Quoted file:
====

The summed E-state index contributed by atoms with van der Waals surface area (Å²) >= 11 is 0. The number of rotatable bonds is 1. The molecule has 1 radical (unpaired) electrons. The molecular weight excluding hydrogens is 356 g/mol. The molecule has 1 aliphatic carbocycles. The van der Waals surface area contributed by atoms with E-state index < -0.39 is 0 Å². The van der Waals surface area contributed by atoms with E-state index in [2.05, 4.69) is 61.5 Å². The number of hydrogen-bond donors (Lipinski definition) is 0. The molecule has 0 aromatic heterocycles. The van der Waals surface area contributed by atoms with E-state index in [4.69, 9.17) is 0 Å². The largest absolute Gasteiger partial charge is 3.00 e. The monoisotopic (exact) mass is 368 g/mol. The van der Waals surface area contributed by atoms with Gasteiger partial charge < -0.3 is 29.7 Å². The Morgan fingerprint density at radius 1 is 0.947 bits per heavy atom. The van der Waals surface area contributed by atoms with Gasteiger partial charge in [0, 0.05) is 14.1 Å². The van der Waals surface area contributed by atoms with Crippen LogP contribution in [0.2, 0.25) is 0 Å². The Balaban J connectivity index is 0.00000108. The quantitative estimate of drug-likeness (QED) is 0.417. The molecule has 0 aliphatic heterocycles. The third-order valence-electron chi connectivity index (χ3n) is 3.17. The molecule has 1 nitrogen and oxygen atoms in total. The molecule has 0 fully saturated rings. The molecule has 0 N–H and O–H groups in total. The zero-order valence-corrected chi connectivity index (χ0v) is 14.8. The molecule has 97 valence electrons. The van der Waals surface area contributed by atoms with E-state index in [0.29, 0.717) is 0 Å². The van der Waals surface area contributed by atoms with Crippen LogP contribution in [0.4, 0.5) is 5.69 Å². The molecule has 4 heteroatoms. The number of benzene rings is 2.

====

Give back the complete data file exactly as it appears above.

The summed E-state index contributed by atoms with van der Waals surface area (Å²) >= 11 is 0. The number of rotatable bonds is 1. The molecule has 1 radical (unpaired) electrons. The molecular weight excluding hydrogens is 356 g/mol. The molecule has 1 aliphatic carbocycles. The van der Waals surface area contributed by atoms with E-state index < -0.39 is 0 Å². The van der Waals surface area contributed by atoms with E-state index in [2.05, 4.69) is 61.5 Å². The number of hydrogen-bond donors (Lipinski definition) is 0. The molecule has 0 aromatic heterocycles. The van der Waals surface area contributed by atoms with E-state index in [4.69, 9.17) is 0 Å². The largest absolute Gasteiger partial charge is 3.00 e. The monoisotopic (exact) mass is 368 g/mol. The van der Waals surface area contributed by atoms with Gasteiger partial charge < -0.3 is 29.7 Å². The Morgan fingerprint density at radius 1 is 0.947 bits per heavy atom. The van der Waals surface area contributed by atoms with Gasteiger partial charge in [0, 0.05) is 14.1 Å². The van der Waals surface area contributed by atoms with Crippen LogP contribution in [0.2, 0.25) is 0 Å². The Balaban J connectivity index is 0.00000108. The quantitative estimate of drug-likeness (QED) is 0.417. The molecule has 0 aliphatic heterocycles. The third-order valence-electron chi connectivity index (χ3n) is 3.17. The molecule has 1 nitrogen and oxygen atoms in total. The molecule has 0 fully saturated rings. The molecule has 0 N–H and O–H groups in total. The zero-order valence-corrected chi connectivity index (χ0v) is 14.8. The molecule has 97 valence electrons. The van der Waals surface area contributed by atoms with E-state index in [0.29, 0.717) is 0 Å². The van der Waals surface area contributed by atoms with Crippen LogP contribution in [0.4, 0.5) is 5.69 Å². The molecule has 4 heteroatoms. The number of benzene rings is 2.